Whether it's actually a good film or not is beside the point right now. There could be a case made for "The Force Awakens" being the most anticipated film of all time. The movie is essentially a sequel 32 years in the making. It takes place roughly 30 years after the events of 1983's "Return of the Jedi" the final installment of the original, more beloved "Star Wars" trilogy. Although the prequels (1999-2005) made billions, they left a bad taste in the mouth of many long-time fans. How this film is received and performs will certainly dominate the cultural conversation throughout the end of this year and this will have an impact on Hollywood in general as they seek to stake their claim on audiences amid competition from streaming services and television with top-notch production values. In other words, there's a lot at stake with this film, even if you could care less about spaceships hurtling through the sky.
5) It may actually be good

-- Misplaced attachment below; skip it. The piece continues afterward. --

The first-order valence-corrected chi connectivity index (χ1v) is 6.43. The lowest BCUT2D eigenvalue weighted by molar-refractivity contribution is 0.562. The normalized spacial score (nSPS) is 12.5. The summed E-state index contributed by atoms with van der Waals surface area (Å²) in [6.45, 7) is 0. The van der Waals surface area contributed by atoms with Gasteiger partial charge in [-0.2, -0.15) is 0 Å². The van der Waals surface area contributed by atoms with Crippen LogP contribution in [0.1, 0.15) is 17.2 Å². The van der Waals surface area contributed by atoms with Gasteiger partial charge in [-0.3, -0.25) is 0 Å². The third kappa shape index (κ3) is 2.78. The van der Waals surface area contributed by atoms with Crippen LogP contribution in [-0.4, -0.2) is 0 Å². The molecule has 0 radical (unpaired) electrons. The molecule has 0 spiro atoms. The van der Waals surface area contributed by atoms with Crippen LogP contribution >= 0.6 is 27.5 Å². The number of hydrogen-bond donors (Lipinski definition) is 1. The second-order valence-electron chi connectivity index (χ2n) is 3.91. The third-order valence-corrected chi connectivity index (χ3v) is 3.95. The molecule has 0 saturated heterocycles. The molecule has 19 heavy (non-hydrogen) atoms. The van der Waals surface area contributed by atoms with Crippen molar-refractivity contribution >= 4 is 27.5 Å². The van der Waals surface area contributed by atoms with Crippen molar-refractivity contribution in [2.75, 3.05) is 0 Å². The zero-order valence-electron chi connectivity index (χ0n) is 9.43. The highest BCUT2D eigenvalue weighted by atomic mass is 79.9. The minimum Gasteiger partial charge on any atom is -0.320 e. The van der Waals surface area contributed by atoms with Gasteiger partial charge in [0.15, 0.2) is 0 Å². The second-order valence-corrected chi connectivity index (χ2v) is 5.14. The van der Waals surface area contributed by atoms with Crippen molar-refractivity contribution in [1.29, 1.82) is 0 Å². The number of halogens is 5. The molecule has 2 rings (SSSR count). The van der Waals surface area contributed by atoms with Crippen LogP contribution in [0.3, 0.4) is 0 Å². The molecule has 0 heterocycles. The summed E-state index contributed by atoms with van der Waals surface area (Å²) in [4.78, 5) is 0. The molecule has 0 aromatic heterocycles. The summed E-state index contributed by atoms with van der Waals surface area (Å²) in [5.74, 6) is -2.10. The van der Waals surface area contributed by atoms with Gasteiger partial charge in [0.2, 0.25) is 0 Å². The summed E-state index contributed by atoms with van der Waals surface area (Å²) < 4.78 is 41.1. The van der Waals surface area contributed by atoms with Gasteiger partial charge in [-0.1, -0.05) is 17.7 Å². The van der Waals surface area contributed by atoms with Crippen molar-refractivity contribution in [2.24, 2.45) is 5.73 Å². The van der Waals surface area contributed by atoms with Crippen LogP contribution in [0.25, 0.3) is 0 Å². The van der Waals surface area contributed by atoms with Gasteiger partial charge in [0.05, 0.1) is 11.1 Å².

Six years ago, J.J. Abrams took a series that was deemed dead in the water -- "Star Trek" -- breathed new life into it, and turned it into a critical and commercial favorite again. Fans have reason to believe he can do the same with "Star Wars." He recruited Lawrence Kasdan, the screenwriter behind two of best loved entries in the series and assembled a formidable cast which includes Oscar winner Lupita Nyong'o. His preference from more practical effects in the place of CGI has already endeared him to fans and the early trailers suggest a return to the gravitas and grit of the original three films, which are held up today by most critics as masterpieces of their genre. While "The Force Awakens" remains shrouded in mystery and could easily not live up to sky-high expectations, it certainly has the pedigree to be an above average epic, which for paying audiences might be enough cause of celebration.